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I’m a huge lover of propagating plants because it combines my two passions: house plants and free shit.
I never really believed propagating worked unless you had a massive greenhouse or fancy chemicals, but it turns out any idiot with some scissors and an old sweet chilli sauce jar can do it. Let me show you how:
How to propagate plant cuttings in water:
Take a cutting of your plant. Some have nodes, so make sure your cutting includes that, some just require you to cut off a leaf, and some produce pups all by themselves.
Put your cutting in a receptacle filled with water (room temperature rainwater is the best, but water straight from the tap will absolutely work). The rest is just a waiting (and changing the water) game.
How to know how to take a cutting
I mean, you could Google it, but where’s the fun in that?
If, for whatever, reason, you need to propagate a certain plant, then, by all means, do your research and learn how to best propagate it.
Certain plants can be only be propagated certain ways, and some can only be propagated by division, which is too dirty and unmagical for me to bother with.
If you have a plant in mind, and you’re not sure if you can propagate in by cuttings, take a look at my plant index – it’ll probably be there, I have a lot of plants – there’s details of the propagation methods there.
But if like me, you’re just overexcited about making new, free plants then just lop off a bit of plant, stick it in water, and hope for the best.
If the plant has visible leaf nodes (they’re bumpy…bump on the stem, and may have aerial roots protruding nearby) then make sure your cutting has at least one node and put it in water. You can always remove existing leaves – the leaf nodes will still produce roots.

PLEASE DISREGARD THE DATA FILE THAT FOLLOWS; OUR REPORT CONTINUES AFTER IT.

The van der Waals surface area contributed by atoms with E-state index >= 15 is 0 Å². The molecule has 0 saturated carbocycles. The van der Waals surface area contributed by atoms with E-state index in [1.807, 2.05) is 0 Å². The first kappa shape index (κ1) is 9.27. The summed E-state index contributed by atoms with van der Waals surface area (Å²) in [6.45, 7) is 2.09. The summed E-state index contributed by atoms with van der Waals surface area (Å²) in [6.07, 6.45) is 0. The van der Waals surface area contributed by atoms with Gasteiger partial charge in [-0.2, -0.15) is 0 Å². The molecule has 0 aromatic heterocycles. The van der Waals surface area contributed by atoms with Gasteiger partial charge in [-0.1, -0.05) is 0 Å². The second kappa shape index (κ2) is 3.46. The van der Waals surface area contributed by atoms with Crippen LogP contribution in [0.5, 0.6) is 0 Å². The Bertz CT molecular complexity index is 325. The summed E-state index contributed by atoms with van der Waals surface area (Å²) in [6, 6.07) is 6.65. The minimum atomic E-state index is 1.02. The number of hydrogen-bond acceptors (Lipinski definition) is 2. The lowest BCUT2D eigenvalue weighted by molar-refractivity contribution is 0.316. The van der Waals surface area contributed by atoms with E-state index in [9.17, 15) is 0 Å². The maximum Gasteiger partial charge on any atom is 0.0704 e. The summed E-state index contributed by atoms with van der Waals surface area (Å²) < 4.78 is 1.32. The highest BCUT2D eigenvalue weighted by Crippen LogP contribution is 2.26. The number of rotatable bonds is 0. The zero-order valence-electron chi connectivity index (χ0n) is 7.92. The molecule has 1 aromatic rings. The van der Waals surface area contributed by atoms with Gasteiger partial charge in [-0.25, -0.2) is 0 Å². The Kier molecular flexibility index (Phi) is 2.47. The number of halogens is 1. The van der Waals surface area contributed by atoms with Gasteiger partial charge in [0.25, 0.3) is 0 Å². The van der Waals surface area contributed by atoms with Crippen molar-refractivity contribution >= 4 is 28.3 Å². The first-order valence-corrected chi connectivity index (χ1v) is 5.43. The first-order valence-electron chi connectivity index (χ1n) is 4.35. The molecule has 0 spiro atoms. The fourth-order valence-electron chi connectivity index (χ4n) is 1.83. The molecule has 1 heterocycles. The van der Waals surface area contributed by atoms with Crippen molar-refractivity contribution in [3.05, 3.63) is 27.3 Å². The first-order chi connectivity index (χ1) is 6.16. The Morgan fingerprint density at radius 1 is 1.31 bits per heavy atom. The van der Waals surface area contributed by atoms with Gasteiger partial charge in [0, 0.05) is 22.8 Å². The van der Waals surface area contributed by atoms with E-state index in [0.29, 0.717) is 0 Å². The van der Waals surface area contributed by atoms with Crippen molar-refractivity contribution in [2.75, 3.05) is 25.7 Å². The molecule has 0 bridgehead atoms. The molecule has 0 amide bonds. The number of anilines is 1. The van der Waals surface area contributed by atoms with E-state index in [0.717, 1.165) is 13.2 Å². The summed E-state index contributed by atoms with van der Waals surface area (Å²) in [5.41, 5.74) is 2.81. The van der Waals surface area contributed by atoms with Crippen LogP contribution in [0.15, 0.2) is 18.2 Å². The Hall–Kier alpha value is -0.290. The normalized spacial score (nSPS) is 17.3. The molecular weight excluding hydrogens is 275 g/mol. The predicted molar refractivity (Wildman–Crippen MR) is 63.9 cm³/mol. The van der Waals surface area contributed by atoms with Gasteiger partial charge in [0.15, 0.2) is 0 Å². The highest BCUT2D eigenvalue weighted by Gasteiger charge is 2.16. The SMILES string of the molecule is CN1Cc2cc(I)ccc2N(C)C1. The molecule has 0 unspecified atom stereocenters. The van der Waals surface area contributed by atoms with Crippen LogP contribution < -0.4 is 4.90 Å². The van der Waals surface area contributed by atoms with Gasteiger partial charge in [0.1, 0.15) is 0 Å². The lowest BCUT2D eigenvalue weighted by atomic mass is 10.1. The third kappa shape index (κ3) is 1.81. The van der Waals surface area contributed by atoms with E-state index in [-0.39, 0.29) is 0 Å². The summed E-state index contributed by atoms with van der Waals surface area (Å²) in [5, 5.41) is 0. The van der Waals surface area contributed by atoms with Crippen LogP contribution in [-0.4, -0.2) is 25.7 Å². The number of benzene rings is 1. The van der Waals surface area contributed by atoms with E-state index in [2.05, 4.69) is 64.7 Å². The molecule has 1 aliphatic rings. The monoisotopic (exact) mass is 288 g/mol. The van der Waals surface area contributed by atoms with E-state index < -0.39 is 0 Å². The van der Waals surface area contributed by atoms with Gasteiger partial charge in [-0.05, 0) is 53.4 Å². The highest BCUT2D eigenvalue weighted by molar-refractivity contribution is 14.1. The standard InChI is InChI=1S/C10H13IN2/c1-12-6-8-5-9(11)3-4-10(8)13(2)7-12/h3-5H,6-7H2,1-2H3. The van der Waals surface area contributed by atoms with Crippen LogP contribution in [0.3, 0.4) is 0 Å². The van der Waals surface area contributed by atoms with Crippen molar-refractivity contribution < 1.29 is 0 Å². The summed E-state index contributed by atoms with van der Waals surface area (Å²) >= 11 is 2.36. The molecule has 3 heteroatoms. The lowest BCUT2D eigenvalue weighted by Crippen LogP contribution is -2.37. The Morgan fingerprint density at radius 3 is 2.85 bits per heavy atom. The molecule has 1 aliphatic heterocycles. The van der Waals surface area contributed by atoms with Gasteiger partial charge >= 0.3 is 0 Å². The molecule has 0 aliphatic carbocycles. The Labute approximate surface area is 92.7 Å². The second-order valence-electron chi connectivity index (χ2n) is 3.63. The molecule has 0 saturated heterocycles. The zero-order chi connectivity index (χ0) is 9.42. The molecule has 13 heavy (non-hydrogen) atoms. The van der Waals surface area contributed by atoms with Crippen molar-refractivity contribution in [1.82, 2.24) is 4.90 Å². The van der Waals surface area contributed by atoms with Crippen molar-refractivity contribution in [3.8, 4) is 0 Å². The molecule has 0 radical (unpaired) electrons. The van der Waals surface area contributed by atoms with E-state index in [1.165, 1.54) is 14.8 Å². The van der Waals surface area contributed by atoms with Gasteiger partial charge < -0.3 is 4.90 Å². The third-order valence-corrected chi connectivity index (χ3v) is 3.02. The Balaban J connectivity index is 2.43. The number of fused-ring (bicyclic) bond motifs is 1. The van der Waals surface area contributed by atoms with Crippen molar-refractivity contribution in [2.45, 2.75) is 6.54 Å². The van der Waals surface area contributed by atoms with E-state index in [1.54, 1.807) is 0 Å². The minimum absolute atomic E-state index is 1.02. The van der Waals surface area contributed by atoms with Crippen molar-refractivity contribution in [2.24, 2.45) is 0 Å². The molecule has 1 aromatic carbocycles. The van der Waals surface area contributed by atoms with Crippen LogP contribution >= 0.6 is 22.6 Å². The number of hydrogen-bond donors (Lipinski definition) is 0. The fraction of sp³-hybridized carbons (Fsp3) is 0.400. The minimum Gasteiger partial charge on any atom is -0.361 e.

Trial and error is my favourite way to propagate. It’s easy and requires no research, though admittedly results are varying.
I recently pruned my String of Hearts and decided to propagate the pruned bits. Some I stuck some back in the soil, some I put in water, and I also put some leaves in water too.
I just removed a couple of the bottom-most leaves and stuck the stem in water.
You must make sure to stick the bottom in the water. If you put the cutting in upside down it will almost certainly never produce roots.
There are three main ways to take a cutting that can be grown in water:
Most aroids can be propagated by taking a cutting that includes leaf stems. I’ve successfully propagated pothos in water, and if the picture at the top of this post can be believed you can do it with Monstera Deliciosa too.
I’ve personally always soil propagated Monstera, for no reason other than to make my plant look fuller. It takes a long time to settle in, but I’ve never lost one.
As I mentioned before, String of Hearts are super easy to propagate from leaf nodes. It’s very quick too – I’m talking half a cm or more of root growth in a week. Great for beginners or a project for kids.